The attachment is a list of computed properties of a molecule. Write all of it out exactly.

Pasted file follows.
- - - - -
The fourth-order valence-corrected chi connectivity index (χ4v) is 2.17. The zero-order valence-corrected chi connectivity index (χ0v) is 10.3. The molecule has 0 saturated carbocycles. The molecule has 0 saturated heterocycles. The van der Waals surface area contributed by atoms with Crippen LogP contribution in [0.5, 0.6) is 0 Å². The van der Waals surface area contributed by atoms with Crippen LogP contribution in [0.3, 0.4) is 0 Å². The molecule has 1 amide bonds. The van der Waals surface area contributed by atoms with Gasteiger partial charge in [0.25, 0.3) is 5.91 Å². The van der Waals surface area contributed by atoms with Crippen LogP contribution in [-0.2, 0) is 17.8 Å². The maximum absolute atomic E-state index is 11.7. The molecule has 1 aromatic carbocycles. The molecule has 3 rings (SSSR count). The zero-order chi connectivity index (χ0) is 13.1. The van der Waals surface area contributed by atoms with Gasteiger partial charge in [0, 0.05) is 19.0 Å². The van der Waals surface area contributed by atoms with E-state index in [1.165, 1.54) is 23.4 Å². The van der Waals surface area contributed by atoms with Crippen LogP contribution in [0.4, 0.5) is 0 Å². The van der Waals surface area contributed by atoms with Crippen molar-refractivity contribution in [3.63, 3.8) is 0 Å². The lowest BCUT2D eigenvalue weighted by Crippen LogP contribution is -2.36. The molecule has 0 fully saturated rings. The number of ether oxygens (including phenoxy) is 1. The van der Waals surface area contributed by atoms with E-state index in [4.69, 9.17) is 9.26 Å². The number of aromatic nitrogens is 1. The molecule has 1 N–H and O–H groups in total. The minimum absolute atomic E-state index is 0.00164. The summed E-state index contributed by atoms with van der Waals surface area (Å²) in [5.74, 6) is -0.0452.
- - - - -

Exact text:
The fourth-order valence-corrected chi connectivity index (χ4v) is 2.17. The zero-order valence-corrected chi connectivity index (χ0v) is 10.3. The molecule has 0 saturated carbocycles. The molecule has 0 saturated heterocycles. The van der Waals surface area contributed by atoms with Crippen LogP contribution in [0.5, 0.6) is 0 Å². The van der Waals surface area contributed by atoms with Crippen LogP contribution in [0.3, 0.4) is 0 Å². The molecule has 1 amide bonds. The van der Waals surface area contributed by atoms with Gasteiger partial charge in [0.25, 0.3) is 5.91 Å². The van der Waals surface area contributed by atoms with Crippen LogP contribution in [-0.2, 0) is 17.8 Å². The maximum absolute atomic E-state index is 11.7. The molecule has 1 aromatic carbocycles. The molecule has 3 rings (SSSR count). The zero-order chi connectivity index (χ0) is 13.1. The van der Waals surface area contributed by atoms with Gasteiger partial charge in [0, 0.05) is 19.0 Å². The van der Waals surface area contributed by atoms with E-state index in [1.165, 1.54) is 23.4 Å². The van der Waals surface area contributed by atoms with Crippen LogP contribution in [0.4, 0.5) is 0 Å². The van der Waals surface area contributed by atoms with Crippen molar-refractivity contribution in [3.63, 3.8) is 0 Å². The lowest BCUT2D eigenvalue weighted by Crippen LogP contribution is -2.36. The molecule has 0 fully saturated rings. The number of ether oxygens (including phenoxy) is 1. The van der Waals surface area contributed by atoms with E-state index in [4.69, 9.17) is 9.26 Å². The number of aromatic nitrogens is 1. The molecule has 1 N–H and O–H groups in total. The minimum absolute atomic E-state index is 0.00164. The summed E-state index contributed by atoms with van der Waals surface area (Å²) in [5.74, 6) is -0.0452.